A certain ruler asked Jesus, “Good teacher, what must I do to inherit eternal life?” 19 Jesus asked him, “Why do you call me good? No one is good, except one—God. 20 You know the commandments: ‘You shall not commit adultery. You shall not murder. You shall not steal. You shall not give false testimony. Honor your father and mother.’” 21 “I have kept all these since I was a child,” he said. 22 When Jesus heard this, he said to him, “You still lack one thing. Sell all that you have and give to the poor, and you will have treasure in heaven. Then come, follow me.” 23 But when the ruler heard these words, he became very sad, because he was very rich. 24 When Jesus saw that the man became very sad, he said, “How hard it is for those who have riches to enter the kingdom of God! 25 In fact, it is easier for a camel to go through the eye of a needle than for a rich man to enter the kingdom of God.” 26 Those who heard this said, “Then who can be saved?” 27 He replied, “What is impossible for people is possible for God.” (EHV)
“I’m OK—You’re OK” is the name of a book that came out in the 1969. It’s still for sale today, with more than 15 million copies in print. The book has some good psychological insights that can be helpful for getting by in life, but most people only know it by the title. And if you apply that title, “I’m OK—You’re OK”, to your spiritual life, you will be in trouble.
Let me explain. The Bible tells us that by nature, we are not OK. On the other hand, it tells us that through faith in Jesus, we’re more than OK. Through Christ we poor sinners are forgiven and righteous saints. Sadly, the attitude of “I’m OK on my own” prevents so many people from fleeing to Jesus for hope. We’re not OK on our own, because God doesn’t accept OK. God expects and accepts only perfection. On our own, that’s impossible! We can’t do it! But there’s good news! Jesus says in our text, “What Is Impossible for People Is Possible for God.” Let’s see how Jesus attempted to teach that truth to the rich young ruler He encountered, and in doing so, relearn what Jesus says about getting to heaven.
No one Is Good, Except God Alone
A certain ruler asked Jesus, “Good teacher, what must I do to inherit eternal life?” 19 Jesus asked him, “Why do you call me good? No one is good, except one—God.” Here’s what the young man was really asking Jesus: Just between us ‘good guys,’ do you have any good tips on earning sainthood? He came to Jesus with some common preconceived notions about himself, fellow members of his social class, and even about ‘this Rabbi,’ Jesus. First off, he thinks Jesus is a good teacher of morals, as though if we strive to earn our way to heaven, we just need a few good tips, and why not ask every rabbi you meet for some, especially the more well-known ones like Jesus.
Secondly, He thinks of himself as one of the “good guys,” together with his fellow upper-class associates. This is so contemporary; it could have happened yesterday! Many, many people operate with the exact same two assumptions: 1. That they’re pretty good people, and 2. That Jesus is a good moral teacher, who laid out some nice principles the same way Buddha, Gandhi and Oprah Winfrey have. Put these principles into action and you’re sure to get to heaven.
Jesus puts both of those myths to rest with His initial response: “Why do you call me good? No one is good, except one—God.” Jesus isn’t denying He’s good. Not at all! He’s denying that He is a just a nice man who tries to be good like lots of others. Jesus is the One Good Man because He is the God-man, born of a virgin, without inherited sin—unlike all the rest of us. And He is God. No one is good, except one—God.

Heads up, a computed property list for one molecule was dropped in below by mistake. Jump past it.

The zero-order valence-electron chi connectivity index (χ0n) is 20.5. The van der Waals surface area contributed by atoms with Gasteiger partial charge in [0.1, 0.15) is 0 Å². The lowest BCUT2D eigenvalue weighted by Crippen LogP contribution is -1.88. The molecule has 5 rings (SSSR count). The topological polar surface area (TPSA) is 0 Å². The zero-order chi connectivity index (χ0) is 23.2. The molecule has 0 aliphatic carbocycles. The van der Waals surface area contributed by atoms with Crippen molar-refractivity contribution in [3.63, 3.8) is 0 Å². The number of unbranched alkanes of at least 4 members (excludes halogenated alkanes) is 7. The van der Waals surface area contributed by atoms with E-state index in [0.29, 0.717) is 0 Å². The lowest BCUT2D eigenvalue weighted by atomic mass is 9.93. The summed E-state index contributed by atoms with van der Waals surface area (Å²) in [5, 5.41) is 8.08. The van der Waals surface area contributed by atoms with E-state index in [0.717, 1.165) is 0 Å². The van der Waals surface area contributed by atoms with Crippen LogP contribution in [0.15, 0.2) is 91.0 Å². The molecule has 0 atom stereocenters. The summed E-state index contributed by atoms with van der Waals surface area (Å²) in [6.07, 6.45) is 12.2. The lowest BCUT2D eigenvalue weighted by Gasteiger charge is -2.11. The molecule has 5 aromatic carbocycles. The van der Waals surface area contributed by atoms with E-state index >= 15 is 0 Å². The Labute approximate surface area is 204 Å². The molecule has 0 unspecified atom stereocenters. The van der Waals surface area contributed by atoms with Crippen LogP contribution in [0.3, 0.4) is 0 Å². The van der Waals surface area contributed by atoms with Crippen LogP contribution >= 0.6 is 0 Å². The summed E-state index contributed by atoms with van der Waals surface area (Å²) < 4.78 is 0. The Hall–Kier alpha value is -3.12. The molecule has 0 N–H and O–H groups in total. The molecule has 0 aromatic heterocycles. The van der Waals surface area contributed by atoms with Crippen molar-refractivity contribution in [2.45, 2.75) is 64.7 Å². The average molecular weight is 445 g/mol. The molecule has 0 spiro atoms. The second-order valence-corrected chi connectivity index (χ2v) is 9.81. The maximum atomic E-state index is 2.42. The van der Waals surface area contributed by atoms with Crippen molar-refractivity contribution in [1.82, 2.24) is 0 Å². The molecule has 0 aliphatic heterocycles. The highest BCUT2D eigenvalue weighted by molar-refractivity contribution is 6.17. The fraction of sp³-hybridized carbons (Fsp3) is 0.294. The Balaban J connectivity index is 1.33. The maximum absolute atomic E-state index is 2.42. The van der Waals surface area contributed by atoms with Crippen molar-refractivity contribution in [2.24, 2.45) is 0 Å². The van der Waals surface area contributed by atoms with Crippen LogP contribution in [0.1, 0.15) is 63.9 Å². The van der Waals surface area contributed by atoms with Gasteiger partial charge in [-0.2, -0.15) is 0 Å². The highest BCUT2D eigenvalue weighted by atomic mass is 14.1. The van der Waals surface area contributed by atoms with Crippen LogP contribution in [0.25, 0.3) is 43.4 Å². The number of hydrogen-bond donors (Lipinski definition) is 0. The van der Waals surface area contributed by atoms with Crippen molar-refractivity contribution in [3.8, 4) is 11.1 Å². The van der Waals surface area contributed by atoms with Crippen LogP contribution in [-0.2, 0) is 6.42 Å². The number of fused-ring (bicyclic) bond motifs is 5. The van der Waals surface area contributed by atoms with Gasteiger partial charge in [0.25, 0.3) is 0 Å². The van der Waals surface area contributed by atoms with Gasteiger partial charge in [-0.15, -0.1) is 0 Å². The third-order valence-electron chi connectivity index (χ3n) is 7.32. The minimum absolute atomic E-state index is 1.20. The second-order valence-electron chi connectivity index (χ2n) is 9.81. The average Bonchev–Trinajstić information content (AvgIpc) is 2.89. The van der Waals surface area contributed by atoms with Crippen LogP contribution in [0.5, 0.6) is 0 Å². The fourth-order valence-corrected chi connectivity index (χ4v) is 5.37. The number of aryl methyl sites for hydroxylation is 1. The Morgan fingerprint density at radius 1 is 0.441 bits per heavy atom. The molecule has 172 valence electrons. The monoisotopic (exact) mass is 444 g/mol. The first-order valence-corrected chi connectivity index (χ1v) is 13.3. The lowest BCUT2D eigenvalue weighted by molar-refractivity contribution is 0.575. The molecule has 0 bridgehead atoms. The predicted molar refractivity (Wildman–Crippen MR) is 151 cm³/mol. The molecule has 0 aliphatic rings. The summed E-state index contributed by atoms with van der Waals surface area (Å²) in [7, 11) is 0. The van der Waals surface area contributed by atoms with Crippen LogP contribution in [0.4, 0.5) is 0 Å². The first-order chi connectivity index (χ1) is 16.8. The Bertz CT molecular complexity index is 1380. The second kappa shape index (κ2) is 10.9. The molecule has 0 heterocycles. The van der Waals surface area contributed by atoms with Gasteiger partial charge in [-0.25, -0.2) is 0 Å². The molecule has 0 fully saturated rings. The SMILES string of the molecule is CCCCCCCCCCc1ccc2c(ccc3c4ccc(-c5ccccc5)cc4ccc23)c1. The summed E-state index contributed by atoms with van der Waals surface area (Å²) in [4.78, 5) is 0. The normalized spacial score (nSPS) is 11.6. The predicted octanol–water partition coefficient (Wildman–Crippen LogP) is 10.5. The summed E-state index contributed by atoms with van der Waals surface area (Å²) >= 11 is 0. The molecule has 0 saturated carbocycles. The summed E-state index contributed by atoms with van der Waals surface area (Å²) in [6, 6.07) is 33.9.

Then Jesus followed up that response with a quick summary of God’s Law. “You know the commandments: ‘You shall not commit adultery. You shall not murder. You shall not steal. You shall not give false testimony. Honor your father and mother.’” The young man was hoping for some tips on extra things he could do to earn sainthood besides being the all-around ‘good guy’ he thought he already was. Instead, Jesus was telling him, ‘You don’t need any special secret tips on good deeds. The basics are more than enough—namely, the 10 commandments God gave us so long ago’—more than enough to show you that you can’t earn eternal life! But this guy was a tough nut to crack—just as so many are today and have always been. This young man is so filled with clueless pride, that he actually claims he’s kept the 10 Commandments his whole life. “I have kept all these since I was a child,” he said.
You Still Lack One Thing
My, oh my, oh my! How is Jesus to get through to this self-important, self-loving young man, and the millions and millions of others all around us who think just like him? (And how are we going to get through to them as His witnesses?) “You still lack one thing. Sell all that you have and give to the poor, and you will have treasure in heaven. Then come, follow me.” Shock of shocks! I’m sure you could have heard a pin drop. You can certainly picture how his jaw must have dropped.
Why did Jesus say this? Not because He was telling the rich young ruler how to earn heaven, but for the exact opposite reason. Jesus wanted him to know it’s impossible to earn heaven. Since the young man had claimed he had kept the commandments, Jesus started with the very first commandment and showed him he couldn’t keep it and wasn’t keeping it now. He could not love God with all his strength and mind and heart. Jesus was driving home that point, telling him: If you are truly going to keep the 1st Commandment, absolutely nothing can be dearer to you than God, ever, not for a moment, including your worldly possessions. Jesus powerfully drove home the point that if he actually wanted to earn his own way into heaven, it was going to be a lot harder than he thought, because God expects total, 100% perfect dedication to Him every moment of every day. In fact, Jesus was proclaiming in no uncertain terms that it’s absolutely, totally impossible to get into heaven on the basis of your deeds and works.